In fact, it’s beyond commendable that while he has shared he’s tired at this stage in his career, SHINE proves the exact opposite to be true.

Wale also covers singer-rapper ground with his songwriting. Utilizing a wide variety of melodies and stretching the adaptive skill of his veteran pen game, it becomes evident he's been a student of the mainstream perhaps now more than ever. In many ways, one cannot fault Wale for this, but the industry at large. Ironically, much like the artist himself has previously challenged, SHINE poses the question of how an artist can find success in winning over an increasingly disengaged audience accustomed to loosie singles while arguably delivering just that.

Though he's created a project designed for light-hearted listening, Wale is still exposing his heart, and this helps to separate him from the cookie-cutter pack. The passion found within this project is its strongest suit; something that he has proudly attributed to the birth of his baby girl, Zyla Moon, who also makes her official debut on the project's outro, "Smile."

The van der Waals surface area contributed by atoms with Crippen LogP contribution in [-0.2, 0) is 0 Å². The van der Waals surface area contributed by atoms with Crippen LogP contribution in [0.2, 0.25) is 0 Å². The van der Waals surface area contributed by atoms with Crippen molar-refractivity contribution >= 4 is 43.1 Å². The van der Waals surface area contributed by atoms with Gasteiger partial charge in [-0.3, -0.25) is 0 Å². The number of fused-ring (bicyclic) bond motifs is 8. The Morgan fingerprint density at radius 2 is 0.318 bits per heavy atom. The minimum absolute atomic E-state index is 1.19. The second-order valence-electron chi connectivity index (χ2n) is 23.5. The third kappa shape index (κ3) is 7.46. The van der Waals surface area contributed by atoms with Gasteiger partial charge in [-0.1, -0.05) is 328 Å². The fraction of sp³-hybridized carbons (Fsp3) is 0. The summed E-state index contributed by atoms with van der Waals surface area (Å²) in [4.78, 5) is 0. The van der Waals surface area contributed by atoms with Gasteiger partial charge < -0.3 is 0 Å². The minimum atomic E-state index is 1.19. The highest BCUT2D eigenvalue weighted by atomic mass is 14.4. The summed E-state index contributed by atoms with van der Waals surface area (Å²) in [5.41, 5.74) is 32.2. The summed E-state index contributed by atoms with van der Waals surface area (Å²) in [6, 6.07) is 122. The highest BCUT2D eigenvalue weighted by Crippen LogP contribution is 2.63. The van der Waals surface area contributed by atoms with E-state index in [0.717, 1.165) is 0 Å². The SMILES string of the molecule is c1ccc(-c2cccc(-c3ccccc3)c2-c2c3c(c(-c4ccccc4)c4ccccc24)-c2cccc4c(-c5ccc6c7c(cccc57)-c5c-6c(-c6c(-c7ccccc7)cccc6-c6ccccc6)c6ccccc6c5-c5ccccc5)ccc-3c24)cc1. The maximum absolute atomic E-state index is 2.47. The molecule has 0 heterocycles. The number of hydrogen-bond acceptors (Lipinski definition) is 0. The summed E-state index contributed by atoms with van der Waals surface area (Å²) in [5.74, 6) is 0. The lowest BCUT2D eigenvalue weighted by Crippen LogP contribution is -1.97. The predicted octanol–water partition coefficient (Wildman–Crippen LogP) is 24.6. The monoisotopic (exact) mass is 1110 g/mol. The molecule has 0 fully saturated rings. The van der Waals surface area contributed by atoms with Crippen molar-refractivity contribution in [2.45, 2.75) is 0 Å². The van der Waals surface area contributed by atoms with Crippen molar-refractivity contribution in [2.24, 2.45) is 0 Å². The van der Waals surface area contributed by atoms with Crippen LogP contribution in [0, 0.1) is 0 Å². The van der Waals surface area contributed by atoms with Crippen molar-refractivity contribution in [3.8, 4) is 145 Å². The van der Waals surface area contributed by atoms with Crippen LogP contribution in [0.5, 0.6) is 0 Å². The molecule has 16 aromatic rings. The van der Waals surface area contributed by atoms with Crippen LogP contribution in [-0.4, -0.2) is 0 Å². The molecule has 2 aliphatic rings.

"I wear my heart right on my sleeve in real life and I'm super open wit my feelings," Wale shared back in September 2016, when he first introduced the world to what he now calls "the best thing [he'll] ever create," his daughter.

"I got to do better, I got to make changes..." he continued. "Maybe I lost all my faith in humanity. Maybe I got to work on being happier... I'm gonna fix what gotta be fix one way or another.. I have to DO BETTER. SHINE is what I have to train myself to do .. And God willing I will. If not for me.. For Her.."

Now that SHINE has been set free into the wild, it's safe to say that this album marks a full circle moment for Wale, and as a result, the music is that much better.

After all, what's dope art without the come-up?

Written by KC Orcutt

(Photo: MMG/Atlantic Records)